Thoughtful essays, short stories, or poems on philosophical issues related to science, medical practice, and human health. Topics may include science and the human condition, the unanticipated side of epidemic investigations, or how people perceive and cope with infections and illness.
After just over 75 years of penicillin’s clinical use, the world can see that its impact was immediate and profound. In 1928, a chance event in Alexander Fleming’s London laboratory changed the course of medicine. However, the purification and first clinical use of penicillin would take more than a decade. Unprecedented United States/Great Britain cooperation to produce penicillin was incredibly successful by 1943. This success overshadowed efforts to produce penicillin during World War II in Europe, particularly in the Netherlands. Information about these efforts, available only in the last 10–15 years, provides new insights into the story of the first antibiotic. Researchers in the Netherlands produced penicillin using their own production methods and marketed it in 1946, which eventually increased the penicillin supply and decreased the price. The unusual serendipity involved in the discovery of penicillin demonstrates the difficulties in finding new antibiotics and should remind health professionals to expertly manage these extraordinary medicines.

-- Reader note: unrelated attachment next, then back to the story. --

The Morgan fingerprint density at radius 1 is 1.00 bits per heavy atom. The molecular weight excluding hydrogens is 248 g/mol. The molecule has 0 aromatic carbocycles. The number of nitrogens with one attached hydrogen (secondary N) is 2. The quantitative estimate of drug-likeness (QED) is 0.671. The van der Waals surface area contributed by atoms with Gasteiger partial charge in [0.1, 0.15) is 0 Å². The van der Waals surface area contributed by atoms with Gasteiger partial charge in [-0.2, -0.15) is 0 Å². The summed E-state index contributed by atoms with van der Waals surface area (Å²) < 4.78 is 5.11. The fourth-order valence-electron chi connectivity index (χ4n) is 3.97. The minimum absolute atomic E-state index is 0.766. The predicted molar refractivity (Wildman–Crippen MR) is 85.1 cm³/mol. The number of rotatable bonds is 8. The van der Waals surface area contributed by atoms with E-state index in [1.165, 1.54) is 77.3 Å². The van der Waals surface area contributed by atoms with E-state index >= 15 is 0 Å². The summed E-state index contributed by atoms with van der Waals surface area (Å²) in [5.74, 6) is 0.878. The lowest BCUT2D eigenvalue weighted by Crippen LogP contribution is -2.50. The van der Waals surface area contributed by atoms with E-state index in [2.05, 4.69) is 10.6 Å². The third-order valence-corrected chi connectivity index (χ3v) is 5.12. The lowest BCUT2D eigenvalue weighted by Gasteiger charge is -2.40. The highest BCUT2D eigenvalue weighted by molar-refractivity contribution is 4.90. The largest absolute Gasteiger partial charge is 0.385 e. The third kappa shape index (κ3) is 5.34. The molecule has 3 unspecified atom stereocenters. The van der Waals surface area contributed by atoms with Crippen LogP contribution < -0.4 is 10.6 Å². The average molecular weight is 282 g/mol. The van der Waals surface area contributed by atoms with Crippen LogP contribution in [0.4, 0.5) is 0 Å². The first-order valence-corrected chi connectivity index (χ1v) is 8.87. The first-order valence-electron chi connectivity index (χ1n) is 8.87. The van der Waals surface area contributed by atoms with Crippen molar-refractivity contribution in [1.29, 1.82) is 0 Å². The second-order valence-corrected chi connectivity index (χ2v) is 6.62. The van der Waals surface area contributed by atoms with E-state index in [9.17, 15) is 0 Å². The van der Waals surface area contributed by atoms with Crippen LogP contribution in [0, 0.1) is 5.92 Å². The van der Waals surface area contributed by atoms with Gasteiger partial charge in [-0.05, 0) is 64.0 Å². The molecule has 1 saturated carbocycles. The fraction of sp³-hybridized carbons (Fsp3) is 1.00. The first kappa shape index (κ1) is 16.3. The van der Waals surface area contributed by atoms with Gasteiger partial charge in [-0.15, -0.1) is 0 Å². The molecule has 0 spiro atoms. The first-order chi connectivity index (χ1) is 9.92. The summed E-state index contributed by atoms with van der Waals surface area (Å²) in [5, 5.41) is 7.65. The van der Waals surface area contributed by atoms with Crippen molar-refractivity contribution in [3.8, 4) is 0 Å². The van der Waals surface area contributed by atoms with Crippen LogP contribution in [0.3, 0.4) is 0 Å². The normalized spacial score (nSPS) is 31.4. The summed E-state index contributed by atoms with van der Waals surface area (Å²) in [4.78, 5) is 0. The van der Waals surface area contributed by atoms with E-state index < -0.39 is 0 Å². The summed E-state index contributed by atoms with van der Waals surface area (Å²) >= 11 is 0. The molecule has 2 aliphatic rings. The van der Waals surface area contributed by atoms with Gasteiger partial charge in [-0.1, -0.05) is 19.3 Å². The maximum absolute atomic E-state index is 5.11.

Gaynes R. The Discovery of Penicillin—New Insights After More Than 75 Years of Clinical Use. Emerg Infect Dis. 2017;23(5):849-853. https://doi.org/10.3201/eid2305.161556
Gaynes R. The Discovery of Penicillin—New Insights After More Than 75 Years of Clinical Use. Emerging Infectious Diseases. 2017;23(5):849-853. doi:10.3201/eid2305.161556.
Gaynes, R. (2017). The Discovery of Penicillin—New Insights After More Than 75 Years of Clinical Use. Emerging Infectious Diseases, 23(5), 849-853. https://doi.org/10.3201/eid2305.161556.
The conclusions, findings, and opinions expressed by authors contributing to this journal do not necessarily reflect the official position of the U.S. Department of Health and Human Services, the Public Health Service, the Centers for Disease Control and Prevention, or the authors' affiliated institutions. Use of trade names is for identification only and does not imply endorsement by any of the groups named above.